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Watering

Posted by tifflj 6 (My Page) on
Thu, Oct 11, 12 at 10:48

So today I watered the plants. I also used some MG All Purpose Houseplant fertilizer since I had it (will be buying FP next month).

My question is...With this mix, when you water the water just pours right through the mix into the tray. So it seems like a big waste of fertilizer when it pours right through. I mean I know the roots take what they need but...maybe I am not watering properly then.

When you water do you just water around the stems or do you water all the way around the plant/pot? For something like a philo or potho you have to water all the way around because the plant is all the way around...

So in general then do you water the whole way around the pot?

I have a feeling some of you are going to tell me it will be a trial and error period till I get to know my plants and their water needs...right? ;)


Follow-Up Postings:

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RE: Watering

What I do in this case, depending on the plant, is collect the water in the drip tray then pour it back onto the plant. Repeat till the drips are small. Or, in the case of my xmas cactus which I feed from september to february, is simply water and allow it to collect in the tray. By the next day its all sucked up.


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RE: Watering

The entire soil volume should be saturated when you water. What mix is 'this mix '? Even a fast draining medium will absorb liquid. Measure the input and output if you don't believe it.

Using something to catch the water is a great idea. The idea is that the whole soil mass needs to get wet. If it doesn't, any roots that may have ventured into the soil may begin to die. If the whole volume is uniformly watered, the roots will be able to grow and fill that pot....like they are supposed to.

As is often said....no little sips on watering day. Be brave. Drench the heck out of your plants. Using a sink or basin of some kind will be helpful.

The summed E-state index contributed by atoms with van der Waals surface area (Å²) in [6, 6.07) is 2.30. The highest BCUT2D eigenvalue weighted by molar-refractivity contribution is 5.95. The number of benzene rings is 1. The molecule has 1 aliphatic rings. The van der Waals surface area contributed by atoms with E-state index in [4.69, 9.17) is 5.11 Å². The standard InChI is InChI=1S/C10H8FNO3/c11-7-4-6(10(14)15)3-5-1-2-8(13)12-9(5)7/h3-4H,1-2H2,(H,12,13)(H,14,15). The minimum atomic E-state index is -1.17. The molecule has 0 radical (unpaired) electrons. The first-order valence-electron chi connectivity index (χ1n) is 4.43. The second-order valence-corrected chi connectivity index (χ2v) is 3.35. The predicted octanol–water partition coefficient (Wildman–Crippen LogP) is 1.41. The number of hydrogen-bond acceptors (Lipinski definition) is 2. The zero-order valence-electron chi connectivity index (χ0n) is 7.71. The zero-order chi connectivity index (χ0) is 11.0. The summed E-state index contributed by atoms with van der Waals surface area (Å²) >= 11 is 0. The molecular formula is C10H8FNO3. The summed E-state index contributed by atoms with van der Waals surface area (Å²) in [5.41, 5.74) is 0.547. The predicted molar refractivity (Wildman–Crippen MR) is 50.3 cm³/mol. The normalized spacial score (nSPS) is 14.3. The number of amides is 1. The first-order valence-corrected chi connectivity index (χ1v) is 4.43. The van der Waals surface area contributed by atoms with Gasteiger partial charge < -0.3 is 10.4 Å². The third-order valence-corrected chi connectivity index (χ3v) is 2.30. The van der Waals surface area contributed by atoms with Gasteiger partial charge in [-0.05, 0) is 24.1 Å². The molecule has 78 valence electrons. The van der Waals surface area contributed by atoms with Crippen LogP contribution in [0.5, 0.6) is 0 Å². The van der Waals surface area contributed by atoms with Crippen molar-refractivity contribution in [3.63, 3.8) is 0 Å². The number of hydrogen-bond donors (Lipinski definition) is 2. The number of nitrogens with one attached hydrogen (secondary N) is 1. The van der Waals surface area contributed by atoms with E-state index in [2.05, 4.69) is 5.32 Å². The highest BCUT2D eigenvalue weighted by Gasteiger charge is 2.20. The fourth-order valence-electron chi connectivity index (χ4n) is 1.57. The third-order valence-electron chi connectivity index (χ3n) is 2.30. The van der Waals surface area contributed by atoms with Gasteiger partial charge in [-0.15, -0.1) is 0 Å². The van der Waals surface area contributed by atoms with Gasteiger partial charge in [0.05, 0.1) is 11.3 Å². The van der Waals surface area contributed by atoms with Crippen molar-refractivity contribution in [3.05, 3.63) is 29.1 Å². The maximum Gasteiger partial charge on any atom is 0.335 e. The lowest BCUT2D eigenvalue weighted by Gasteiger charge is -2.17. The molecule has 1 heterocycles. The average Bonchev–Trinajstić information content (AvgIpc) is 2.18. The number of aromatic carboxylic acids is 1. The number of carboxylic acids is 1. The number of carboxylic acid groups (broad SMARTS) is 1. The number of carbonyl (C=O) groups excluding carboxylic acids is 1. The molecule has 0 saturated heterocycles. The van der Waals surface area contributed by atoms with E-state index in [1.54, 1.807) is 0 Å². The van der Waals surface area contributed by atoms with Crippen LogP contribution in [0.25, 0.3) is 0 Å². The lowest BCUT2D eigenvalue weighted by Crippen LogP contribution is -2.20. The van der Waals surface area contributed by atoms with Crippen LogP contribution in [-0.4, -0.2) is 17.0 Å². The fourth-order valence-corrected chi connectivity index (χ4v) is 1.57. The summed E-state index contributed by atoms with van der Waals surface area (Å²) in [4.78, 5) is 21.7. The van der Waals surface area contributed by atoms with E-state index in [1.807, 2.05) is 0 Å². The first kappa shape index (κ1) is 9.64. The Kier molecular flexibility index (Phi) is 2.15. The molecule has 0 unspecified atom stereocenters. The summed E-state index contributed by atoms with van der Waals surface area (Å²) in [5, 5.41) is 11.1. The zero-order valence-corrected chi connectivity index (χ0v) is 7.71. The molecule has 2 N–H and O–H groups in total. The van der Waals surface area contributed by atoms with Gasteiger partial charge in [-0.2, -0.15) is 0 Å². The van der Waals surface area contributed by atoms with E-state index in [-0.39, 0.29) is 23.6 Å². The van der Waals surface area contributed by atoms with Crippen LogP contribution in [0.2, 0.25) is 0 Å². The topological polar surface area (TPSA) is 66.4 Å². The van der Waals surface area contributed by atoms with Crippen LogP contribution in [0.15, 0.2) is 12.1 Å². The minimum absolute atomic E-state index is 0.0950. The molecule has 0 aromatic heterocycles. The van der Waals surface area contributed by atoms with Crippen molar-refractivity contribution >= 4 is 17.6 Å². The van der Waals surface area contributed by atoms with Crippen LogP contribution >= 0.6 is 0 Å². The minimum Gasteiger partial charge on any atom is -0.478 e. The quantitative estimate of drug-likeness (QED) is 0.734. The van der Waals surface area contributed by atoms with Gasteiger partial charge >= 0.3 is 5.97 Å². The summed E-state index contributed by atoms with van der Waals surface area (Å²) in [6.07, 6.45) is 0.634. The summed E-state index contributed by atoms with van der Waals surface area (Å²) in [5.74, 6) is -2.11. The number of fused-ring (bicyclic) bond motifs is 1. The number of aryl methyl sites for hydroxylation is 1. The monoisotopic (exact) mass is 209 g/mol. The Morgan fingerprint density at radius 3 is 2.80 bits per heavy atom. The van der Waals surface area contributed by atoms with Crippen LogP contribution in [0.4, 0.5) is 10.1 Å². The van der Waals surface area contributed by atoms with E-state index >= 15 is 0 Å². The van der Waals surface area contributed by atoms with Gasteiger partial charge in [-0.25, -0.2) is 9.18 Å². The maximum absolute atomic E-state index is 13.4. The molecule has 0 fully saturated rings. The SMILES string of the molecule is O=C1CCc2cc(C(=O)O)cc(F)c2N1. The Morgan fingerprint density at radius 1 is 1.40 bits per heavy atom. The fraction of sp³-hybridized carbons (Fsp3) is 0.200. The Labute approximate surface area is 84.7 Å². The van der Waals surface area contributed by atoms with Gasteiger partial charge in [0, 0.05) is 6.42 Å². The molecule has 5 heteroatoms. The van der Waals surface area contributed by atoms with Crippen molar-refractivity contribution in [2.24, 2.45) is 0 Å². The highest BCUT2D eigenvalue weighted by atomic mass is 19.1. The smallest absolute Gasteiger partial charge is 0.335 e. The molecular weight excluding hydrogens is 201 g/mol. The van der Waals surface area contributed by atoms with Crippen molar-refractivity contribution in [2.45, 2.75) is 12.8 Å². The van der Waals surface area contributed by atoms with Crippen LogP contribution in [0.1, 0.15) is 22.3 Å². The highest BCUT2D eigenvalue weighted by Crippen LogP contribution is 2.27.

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RE: Watering

Hey Tiff!

What I do is this...

I use a square plastic storage container or tote, you now, the ones you can buy at HD or Walmart, the wider the better.
Then I set a grate of some sort of teh top, place my plants on that ann water away freely with a watering can with a shower like head on it so all the soil gets saturated evenly.
Or, I set many smaller pots in the tote on the bottom, or a couple of bigger ones, and water again. I will leave them in there for a while after watering while they sit in teh water, then lift them to drip dry.

This for me is much easier than watering one at a time.

Then of course, there is the ole fashion way, using saucers and watering just enough until water starts to come out still with a watering can with a shower head.
if teh pots are real small, I use just a watering can with a spout.

Hope this gives you ideas..:-)

Mike


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RE: Watering

Thanks Mike!! It did, Kind of. Doesnt answer my question of using fertilizer though. I plan on buying Foliage Pro sometime soon...It is a little expensive...so when I water my plants and see all that water come out into the drip trays, it seems to me like I am wasting money. Know what I am saying?